WSU Extension

Hortsense

Weeds
 
Annual bluegrass 
Barnyardgrass 
Bentgrass, creeping 
Bermudagrass 
Bittercress (Shotweed, Hairy bittercress) 
Bittersweet nightshade (European bittersweet) 
Black medic 
Blackberry (Himalayan, Evergreen, Pacific) 
Blue mustard (Purple mustard, Tenella mustard) 
Brackenfern, western 
Buffalobur 
Bull thistle 
Buttercup, creeping 
Canada thistle 
Catchweed bedstraw (Cleavers) 
Catsear, common (False dandelion) 
Chickweed, common and mouseear 
Clover 
Comfrey 
Crabgrass 
Dandelion 
Dock (Curly, Broadleaf) 
Dodder 
Downy brome (Cheatgrass, Downy chess) 
Dwarf mistletoes 
English daisy (Lawn daisy) 
English ivy 
Field bindweed (Wild morningglory) 
Field pennycress (Fanweed) 
Flixweed 
Foxtail (Green, Yellow, Bristly) 
Garden loosestrife 
Giant hogweed 
Goldenrods 
Groundsel, common 
Hawkweeds 
Hedge bindweed 
Henbit 
Herb Robert (Robert geranium, stinky Bob) 
Horsetails (Scouringrush) 
Horseweed (Marestail) 
Knapweeds 
Knotweeds (Bohemian, Giant, Japanese, Himalayan) 
Kochia 
Lambsquarters, common 
Liverworts 
Mallow, common (Cheeseweed, Buttonweed) 
Nightshades 
Oxalis (Creeping woodsorrel) 
Parrotfeather and Eurasian watermilfoil 
Pineappleweed 
Plantain (Broadleaf, Buckhorn) 
Poison hemlock 
Poison ivy and Poison oak 
Prickly lettuce (China lettuce) 
Prostrate knotweed 
Puncturevine (Tackweed, Goathead) 
Purple deadnettle (Red deadnettle) 
Purple loosestrife (Purple lythrum) 
Purslane, common 
Quackgrass 
Red sorrel (Sheep sorrel) 
Redroot pigweed (Rough pigweed) 
Redstem filaree (Stork's bill, Crane's bill) 
Reed canarygrass 
Russian thistle (Tumbleweed) 
Ryegrass, annual (Italian ryegrass) 
Salsify (Goatsbeard) 
Scotch broom 
Shepherd's-purse 
Smartweeds 
Sowthistle, annual and perennial 
Speedwells 
Spurges (Prostrate spurges) 
St. Johnswort, common (Goatweed, Klamathweed) 
Stinging nettle 
Tansy ragwort 
Tumblemustard (Jim Hill mustard) 
Velvetgrass (Common velvetgrass) 
Velvetleaf 
Water primrose 
Waterhemlock, western 
Yellow nutsedge 



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Caption: Buffalobur with flowers
Photo by: D.G. Swan
  
Weeds : Buffalobur : Solanum rostratum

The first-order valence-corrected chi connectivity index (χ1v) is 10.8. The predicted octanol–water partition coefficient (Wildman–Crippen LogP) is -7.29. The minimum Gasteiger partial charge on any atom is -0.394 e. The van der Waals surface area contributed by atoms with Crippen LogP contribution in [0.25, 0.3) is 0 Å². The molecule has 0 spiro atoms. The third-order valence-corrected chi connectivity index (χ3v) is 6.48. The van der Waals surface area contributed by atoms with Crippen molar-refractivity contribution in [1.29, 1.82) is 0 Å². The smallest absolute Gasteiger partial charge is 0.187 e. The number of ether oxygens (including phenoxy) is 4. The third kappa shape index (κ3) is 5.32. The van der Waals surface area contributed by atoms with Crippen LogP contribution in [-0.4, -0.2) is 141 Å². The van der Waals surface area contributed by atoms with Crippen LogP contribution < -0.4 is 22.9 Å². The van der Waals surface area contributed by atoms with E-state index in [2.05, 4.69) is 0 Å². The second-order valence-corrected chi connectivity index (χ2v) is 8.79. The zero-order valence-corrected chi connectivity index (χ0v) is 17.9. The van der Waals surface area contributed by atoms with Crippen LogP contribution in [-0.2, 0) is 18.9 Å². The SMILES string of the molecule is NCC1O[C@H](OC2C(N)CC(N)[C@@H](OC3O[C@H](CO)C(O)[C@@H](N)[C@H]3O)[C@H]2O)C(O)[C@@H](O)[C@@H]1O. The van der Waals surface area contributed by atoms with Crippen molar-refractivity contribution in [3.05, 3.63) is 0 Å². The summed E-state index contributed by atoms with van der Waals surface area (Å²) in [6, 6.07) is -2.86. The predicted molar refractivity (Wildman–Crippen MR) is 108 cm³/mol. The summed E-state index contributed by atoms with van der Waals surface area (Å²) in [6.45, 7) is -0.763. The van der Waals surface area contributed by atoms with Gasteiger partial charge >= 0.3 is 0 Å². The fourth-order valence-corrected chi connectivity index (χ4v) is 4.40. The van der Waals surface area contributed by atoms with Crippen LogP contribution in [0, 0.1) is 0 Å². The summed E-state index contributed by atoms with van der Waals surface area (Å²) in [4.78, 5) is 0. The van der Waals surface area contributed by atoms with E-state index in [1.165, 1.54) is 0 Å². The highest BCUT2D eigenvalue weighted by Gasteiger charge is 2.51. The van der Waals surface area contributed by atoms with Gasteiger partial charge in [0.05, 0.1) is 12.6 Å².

(revision date: 6/13/2014)

Family: Solanaceae
Cycle: Annual
Plant Type: Broadleaf

Biology
Buffalobur is an exceptionally spiny annual plant growing about two feet high. The alternate leaves have deep, rounded lobes and are two to five inches long. The leaves are prickly underneath on the petiole, midrib, and veins. The main stem of the plant is robust, with numerous yellow spines. Yellow flowers about an inch wide are borne throughout the summer. The flowers are roughly star-shaped, with five lobes. The fruit is a 1/2-inch berry that is completely enclosed in the spiny flower base or calyx. Each spiny seed capsule contains many small seeds. Buffalobur is very drought-resistant. SPECIAL INFORMATION: All parts of the plant are toxic. In WASHINGTON, buffalobur is designated as a Class 'C' noxious weed. In OREGON, it is designated as a Class 'B' noxious weed. Intensive control may be required in your county. In addition, buffalobur is on the noxious weed quarantine list for both Washington and Oregon. Sale, purchase, and transport of plants, plant parts, and seeds is prohibited. Consult your local Noxious Weed Control Board for more information.
Habitat
Buffalobur is commonly found on disturbed sites, waste areas, pastures, and similar sites. It is mostly found on sandy soils, but can adapt to many soil types.

Management Options

Non-Chemical Management
  • Cultivation (rototilling or hoeing) will effectively eliminate plants.
  • Mowing to prevent seed production is a very effective means of management. In lawns, mowing regularly at the proper height for the grass species may help minimize weed growth and invasion.
Select non-chemical management options as your first choice!

Chemical Management

Apply according to label instructions. Apply when seedlings are immature, prior to flowering. Apply glyphosate products as spot treatments only! NOTE: Some ingredients listed here are only available in combination. Read the label carefully on combination products to make sure the product is suitable for your specific situation.

Landscape areas
  • glyphosate
Turf areas
  • 2,4-D + MCPP + dicamba
Bare ground areas
  • glyphosate
Images

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Caption: Buffalobur with flowers
Photo by: D.G. Swan